New England could incorporate more spread elements, better spacing and vertical passing schemes, two-tight end sets a la O’Brien in 2010-11, and marry their current power run schemes with Alabama’s RPO and motion designs.
Along with helping Jones reach the next level in his development, those play designs will unlock more from Nelson Agholor, Jonnu Smith, and even the 2022 draft class coming from a much different schematic viewpoint at places like Chattanooga, Baylor, and South Dakota State.
The Patriots’ top draft picks on offense come from new-age systems that majored in outside zone run-blocking schemes and spread the field in the passing game.
First-round pick Cole Strange’s Chattanooga offense almost exclusively ran outside or inside zone, and the same goes for running back Pierre Strong, who is built for a zone system as a 4.37-runner with great one-cut and breakaway speed.
At Baylor, second-round pick Tyquan Thornton ran a vertical route tree in offensive coordinator Jeff Grimes’s outside zone scheme that uses bootleg action and Shanahan-style elements.
As younger players find their way to Foxborough through the draft, the offensive systems in college football don’t resemble the old Pats playbook. For example, college offenses don’t typically use downhill run game systems with fullbacks, complex route trees, and sight adjustments.
If they’re going to make the transition easier to get the best out of their recent draft picks on offense, the Patriots need to recognize that shift, and it appears they are doing just that.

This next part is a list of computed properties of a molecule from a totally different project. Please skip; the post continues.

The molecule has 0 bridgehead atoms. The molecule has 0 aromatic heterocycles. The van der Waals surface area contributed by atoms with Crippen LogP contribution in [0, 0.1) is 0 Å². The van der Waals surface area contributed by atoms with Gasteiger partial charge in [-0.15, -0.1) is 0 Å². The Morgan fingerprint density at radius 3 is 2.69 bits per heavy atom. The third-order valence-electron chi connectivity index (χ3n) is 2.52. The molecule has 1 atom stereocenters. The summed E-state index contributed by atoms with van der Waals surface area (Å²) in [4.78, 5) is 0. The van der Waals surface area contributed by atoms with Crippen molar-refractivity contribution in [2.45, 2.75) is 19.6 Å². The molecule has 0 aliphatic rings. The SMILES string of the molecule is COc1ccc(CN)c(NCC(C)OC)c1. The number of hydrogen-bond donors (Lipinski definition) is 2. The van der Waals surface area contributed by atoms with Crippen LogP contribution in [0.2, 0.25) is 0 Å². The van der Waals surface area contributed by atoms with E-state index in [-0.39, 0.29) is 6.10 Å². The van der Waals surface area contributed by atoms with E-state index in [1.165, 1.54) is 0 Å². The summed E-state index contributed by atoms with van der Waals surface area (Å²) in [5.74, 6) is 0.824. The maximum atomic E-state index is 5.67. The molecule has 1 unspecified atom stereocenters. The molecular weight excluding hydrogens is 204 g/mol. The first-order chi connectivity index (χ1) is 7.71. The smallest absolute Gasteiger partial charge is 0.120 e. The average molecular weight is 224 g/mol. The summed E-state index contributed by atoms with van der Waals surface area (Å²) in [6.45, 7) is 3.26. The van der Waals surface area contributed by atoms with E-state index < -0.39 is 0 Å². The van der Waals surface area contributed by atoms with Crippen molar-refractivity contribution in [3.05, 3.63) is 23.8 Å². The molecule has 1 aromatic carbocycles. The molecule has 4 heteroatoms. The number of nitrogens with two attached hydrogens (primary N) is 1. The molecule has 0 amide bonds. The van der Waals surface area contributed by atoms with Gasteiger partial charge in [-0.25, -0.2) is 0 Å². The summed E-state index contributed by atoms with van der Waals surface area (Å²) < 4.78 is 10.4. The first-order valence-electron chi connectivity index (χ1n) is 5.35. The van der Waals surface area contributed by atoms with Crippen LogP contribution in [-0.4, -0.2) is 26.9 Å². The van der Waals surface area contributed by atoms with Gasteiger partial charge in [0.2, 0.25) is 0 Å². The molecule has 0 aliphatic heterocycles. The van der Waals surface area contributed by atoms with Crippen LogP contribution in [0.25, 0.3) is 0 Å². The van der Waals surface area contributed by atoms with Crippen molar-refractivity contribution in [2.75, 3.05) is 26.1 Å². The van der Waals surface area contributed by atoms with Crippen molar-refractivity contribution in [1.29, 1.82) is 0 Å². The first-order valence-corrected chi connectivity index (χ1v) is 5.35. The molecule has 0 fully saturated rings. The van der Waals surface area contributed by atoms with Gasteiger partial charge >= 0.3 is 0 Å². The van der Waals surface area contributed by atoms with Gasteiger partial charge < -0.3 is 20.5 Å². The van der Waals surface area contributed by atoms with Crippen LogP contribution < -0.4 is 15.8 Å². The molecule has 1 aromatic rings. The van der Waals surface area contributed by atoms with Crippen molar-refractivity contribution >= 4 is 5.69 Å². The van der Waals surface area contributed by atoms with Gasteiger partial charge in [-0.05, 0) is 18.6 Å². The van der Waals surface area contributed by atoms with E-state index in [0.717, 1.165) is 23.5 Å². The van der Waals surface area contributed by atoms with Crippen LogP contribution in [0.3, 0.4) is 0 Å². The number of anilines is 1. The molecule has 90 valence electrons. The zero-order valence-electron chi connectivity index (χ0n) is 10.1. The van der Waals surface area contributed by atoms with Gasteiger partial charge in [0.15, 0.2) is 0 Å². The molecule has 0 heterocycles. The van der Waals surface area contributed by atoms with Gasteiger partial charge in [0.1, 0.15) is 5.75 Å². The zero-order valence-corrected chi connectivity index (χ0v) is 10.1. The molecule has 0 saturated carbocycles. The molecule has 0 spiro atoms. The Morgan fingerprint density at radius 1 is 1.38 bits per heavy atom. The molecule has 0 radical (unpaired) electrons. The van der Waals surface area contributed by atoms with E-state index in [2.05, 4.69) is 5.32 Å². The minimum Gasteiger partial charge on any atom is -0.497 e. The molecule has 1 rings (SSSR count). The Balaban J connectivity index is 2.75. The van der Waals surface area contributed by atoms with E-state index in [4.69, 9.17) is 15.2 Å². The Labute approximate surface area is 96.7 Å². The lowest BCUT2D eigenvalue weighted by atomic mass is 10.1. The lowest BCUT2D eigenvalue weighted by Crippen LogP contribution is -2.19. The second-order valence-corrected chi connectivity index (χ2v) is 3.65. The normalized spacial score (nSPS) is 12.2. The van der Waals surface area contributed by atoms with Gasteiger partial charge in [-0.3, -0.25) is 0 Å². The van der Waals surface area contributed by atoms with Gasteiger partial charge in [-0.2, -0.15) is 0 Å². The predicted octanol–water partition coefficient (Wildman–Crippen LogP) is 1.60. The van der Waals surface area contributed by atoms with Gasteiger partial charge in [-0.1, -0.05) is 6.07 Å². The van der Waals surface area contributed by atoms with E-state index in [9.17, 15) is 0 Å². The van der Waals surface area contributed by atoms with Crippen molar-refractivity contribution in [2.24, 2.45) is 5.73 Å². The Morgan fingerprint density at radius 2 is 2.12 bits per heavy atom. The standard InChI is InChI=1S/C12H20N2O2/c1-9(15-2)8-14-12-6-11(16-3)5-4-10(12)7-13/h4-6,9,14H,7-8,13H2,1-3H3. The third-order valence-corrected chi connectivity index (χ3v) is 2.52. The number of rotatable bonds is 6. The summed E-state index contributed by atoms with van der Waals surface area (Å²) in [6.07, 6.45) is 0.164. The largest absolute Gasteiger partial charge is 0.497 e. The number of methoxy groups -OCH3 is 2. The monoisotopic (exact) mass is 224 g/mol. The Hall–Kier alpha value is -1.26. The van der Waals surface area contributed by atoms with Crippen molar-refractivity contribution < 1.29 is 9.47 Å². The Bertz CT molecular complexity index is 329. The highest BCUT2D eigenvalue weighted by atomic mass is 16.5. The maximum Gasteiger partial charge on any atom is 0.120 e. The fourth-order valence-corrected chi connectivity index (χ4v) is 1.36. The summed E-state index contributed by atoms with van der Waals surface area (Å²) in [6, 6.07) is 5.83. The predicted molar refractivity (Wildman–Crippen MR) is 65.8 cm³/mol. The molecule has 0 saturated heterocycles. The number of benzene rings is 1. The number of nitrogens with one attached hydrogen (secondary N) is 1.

Without further ado, let’s empty the mailbag as phase three of the offseason program approaches:
I'd love to hear from an insider like you how you feel the Patriots linebacker room breaks down. A lot of us on the outside see it as a huge question mark/need area, but it seems that inside Gillette they believe in the youngsters they have. What roles do you foresee?
— Drew12122 (@sonny12122) May 11, 2022
My read on New England’s approach at linebacker is twofold. Their biggest takeaway after self-scouting the developmental issues over the last few years is that the young guys need to play. Otherwise, how do you know what you have? Adding more depth in the draft, even if it’s projected starting-caliber talent, only makes the pond more crowded. My other takeaway is that the Pats don’t foresee playing much base defense with three or four linebackers on the field at once. With nickel and dime as their base, they only need two off-ball linebackers, leaving Ja’Whaun Bentley as the early-down MIKE (table-setter/run-stuffer) and a more athletic WILL linebacker such as Mack Wilson, Cameron McGrone, or Raekwon McMillan. That weakside linebacker competition will sort itself out in camp, and then they’ll fill in the rest with their four-headed monster at safety (McCourty, Dugger, Phillips, Peppers). Rather than drafting a traditional linebacker, that’s the plan to get more speed on the field.